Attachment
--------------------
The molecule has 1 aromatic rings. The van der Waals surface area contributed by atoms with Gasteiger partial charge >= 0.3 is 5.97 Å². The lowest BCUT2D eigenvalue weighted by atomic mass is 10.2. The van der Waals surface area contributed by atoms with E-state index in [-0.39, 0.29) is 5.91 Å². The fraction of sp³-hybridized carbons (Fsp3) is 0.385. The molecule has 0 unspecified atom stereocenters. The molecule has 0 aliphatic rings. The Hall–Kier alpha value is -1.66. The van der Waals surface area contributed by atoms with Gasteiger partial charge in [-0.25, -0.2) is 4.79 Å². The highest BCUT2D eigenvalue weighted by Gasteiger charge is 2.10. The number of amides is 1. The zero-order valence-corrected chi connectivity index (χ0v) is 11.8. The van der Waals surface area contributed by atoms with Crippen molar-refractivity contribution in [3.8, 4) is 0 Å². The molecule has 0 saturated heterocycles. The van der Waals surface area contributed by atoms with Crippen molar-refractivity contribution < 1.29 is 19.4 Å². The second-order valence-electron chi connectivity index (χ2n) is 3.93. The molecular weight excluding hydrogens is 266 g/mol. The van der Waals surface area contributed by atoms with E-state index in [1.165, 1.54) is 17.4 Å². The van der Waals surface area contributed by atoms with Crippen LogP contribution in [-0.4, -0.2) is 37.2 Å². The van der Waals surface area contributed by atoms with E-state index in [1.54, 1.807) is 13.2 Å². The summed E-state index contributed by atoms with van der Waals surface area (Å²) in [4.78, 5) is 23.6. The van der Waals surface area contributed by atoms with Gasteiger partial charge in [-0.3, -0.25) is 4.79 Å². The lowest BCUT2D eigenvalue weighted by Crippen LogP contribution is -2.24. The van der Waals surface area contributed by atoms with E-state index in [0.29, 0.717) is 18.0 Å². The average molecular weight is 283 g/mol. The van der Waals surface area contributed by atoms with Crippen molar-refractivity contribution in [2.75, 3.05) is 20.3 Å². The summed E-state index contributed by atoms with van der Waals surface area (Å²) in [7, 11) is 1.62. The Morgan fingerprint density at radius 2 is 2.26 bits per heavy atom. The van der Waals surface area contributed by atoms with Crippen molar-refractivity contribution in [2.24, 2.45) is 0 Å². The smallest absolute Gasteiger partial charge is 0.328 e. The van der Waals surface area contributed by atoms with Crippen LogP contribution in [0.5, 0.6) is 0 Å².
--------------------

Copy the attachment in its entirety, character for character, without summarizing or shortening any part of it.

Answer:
The molecule has 1 aromatic rings. The van der Waals surface area contributed by atoms with Gasteiger partial charge >= 0.3 is 5.97 Å². The lowest BCUT2D eigenvalue weighted by atomic mass is 10.2. The van der Waals surface area contributed by atoms with E-state index in [-0.39, 0.29) is 5.91 Å². The fraction of sp³-hybridized carbons (Fsp3) is 0.385. The molecule has 0 unspecified atom stereocenters. The molecule has 0 aliphatic rings. The Hall–Kier alpha value is -1.66. The van der Waals surface area contributed by atoms with Gasteiger partial charge in [-0.25, -0.2) is 4.79 Å². The highest BCUT2D eigenvalue weighted by Gasteiger charge is 2.10. The number of amides is 1. The zero-order valence-corrected chi connectivity index (χ0v) is 11.8. The van der Waals surface area contributed by atoms with Crippen molar-refractivity contribution in [3.8, 4) is 0 Å². The molecule has 0 saturated heterocycles. The van der Waals surface area contributed by atoms with Crippen molar-refractivity contribution < 1.29 is 19.4 Å². The second-order valence-electron chi connectivity index (χ2n) is 3.93. The molecular weight excluding hydrogens is 266 g/mol. The van der Waals surface area contributed by atoms with E-state index in [1.165, 1.54) is 17.4 Å². The van der Waals surface area contributed by atoms with Crippen LogP contribution in [-0.4, -0.2) is 37.2 Å². The van der Waals surface area contributed by atoms with E-state index in [1.54, 1.807) is 13.2 Å². The summed E-state index contributed by atoms with van der Waals surface area (Å²) in [4.78, 5) is 23.6. The van der Waals surface area contributed by atoms with Gasteiger partial charge in [-0.3, -0.25) is 4.79 Å². The lowest BCUT2D eigenvalue weighted by Crippen LogP contribution is -2.24. The van der Waals surface area contributed by atoms with E-state index in [0.29, 0.717) is 18.0 Å². The average molecular weight is 283 g/mol. The van der Waals surface area contributed by atoms with Crippen molar-refractivity contribution in [2.75, 3.05) is 20.3 Å². The summed E-state index contributed by atoms with van der Waals surface area (Å²) in [7, 11) is 1.62. The Morgan fingerprint density at radius 2 is 2.26 bits per heavy atom. The van der Waals surface area contributed by atoms with Crippen molar-refractivity contribution in [2.24, 2.45) is 0 Å². The smallest absolute Gasteiger partial charge is 0.328 e. The van der Waals surface area contributed by atoms with Crippen LogP contribution in [0.5, 0.6) is 0 Å².